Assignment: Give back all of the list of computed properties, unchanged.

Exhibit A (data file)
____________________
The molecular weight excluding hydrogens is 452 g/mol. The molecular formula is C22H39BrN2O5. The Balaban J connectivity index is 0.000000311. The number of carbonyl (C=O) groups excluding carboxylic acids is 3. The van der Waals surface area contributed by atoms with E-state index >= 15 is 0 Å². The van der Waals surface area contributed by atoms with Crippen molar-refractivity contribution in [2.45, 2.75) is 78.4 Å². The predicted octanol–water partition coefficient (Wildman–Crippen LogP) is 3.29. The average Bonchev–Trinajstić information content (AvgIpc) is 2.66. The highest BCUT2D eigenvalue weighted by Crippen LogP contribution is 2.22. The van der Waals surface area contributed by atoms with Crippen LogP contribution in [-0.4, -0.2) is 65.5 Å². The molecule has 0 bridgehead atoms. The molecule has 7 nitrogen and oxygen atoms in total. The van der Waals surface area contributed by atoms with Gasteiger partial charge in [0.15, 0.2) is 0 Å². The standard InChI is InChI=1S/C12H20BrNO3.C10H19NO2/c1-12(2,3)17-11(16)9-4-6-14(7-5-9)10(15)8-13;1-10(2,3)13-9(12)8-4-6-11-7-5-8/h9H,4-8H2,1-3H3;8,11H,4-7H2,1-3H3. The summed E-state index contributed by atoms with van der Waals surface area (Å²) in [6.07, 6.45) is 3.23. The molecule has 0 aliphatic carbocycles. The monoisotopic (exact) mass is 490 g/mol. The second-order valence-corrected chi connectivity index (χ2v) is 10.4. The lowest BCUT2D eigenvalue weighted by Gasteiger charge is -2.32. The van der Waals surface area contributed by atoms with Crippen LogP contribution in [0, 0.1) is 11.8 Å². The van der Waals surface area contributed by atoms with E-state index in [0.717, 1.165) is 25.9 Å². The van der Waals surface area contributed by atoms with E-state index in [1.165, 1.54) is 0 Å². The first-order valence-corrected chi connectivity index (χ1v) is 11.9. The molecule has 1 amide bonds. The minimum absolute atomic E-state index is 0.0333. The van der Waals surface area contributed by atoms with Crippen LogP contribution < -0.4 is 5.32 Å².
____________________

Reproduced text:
The molecular weight excluding hydrogens is 452 g/mol. The molecular formula is C22H39BrN2O5. The Balaban J connectivity index is 0.000000311. The number of carbonyl (C=O) groups excluding carboxylic acids is 3. The van der Waals surface area contributed by atoms with E-state index >= 15 is 0 Å². The van der Waals surface area contributed by atoms with Crippen molar-refractivity contribution in [2.45, 2.75) is 78.4 Å². The predicted octanol–water partition coefficient (Wildman–Crippen LogP) is 3.29. The average Bonchev–Trinajstić information content (AvgIpc) is 2.66. The highest BCUT2D eigenvalue weighted by Crippen LogP contribution is 2.22. The van der Waals surface area contributed by atoms with Crippen LogP contribution in [-0.4, -0.2) is 65.5 Å². The molecule has 0 bridgehead atoms. The molecule has 7 nitrogen and oxygen atoms in total. The van der Waals surface area contributed by atoms with Gasteiger partial charge in [0.15, 0.2) is 0 Å². The standard InChI is InChI=1S/C12H20BrNO3.C10H19NO2/c1-12(2,3)17-11(16)9-4-6-14(7-5-9)10(15)8-13;1-10(2,3)13-9(12)8-4-6-11-7-5-8/h9H,4-8H2,1-3H3;8,11H,4-7H2,1-3H3. The summed E-state index contributed by atoms with van der Waals surface area (Å²) in [6.07, 6.45) is 3.23. The molecule has 0 aliphatic carbocycles. The monoisotopic (exact) mass is 490 g/mol. The second-order valence-corrected chi connectivity index (χ2v) is 10.4. The lowest BCUT2D eigenvalue weighted by Gasteiger charge is -2.32. The van der Waals surface area contributed by atoms with Crippen LogP contribution in [0, 0.1) is 11.8 Å². The van der Waals surface area contributed by atoms with E-state index in [0.717, 1.165) is 25.9 Å². The van der Waals surface area contributed by atoms with E-state index in [1.165, 1.54) is 0 Å². The first-order valence-corrected chi connectivity index (χ1v) is 11.9. The molecule has 1 amide bonds. The minimum absolute atomic E-state index is 0.0333. The van der Waals surface area contributed by atoms with Crippen LogP contribution < -0.4 is 5.32 Å².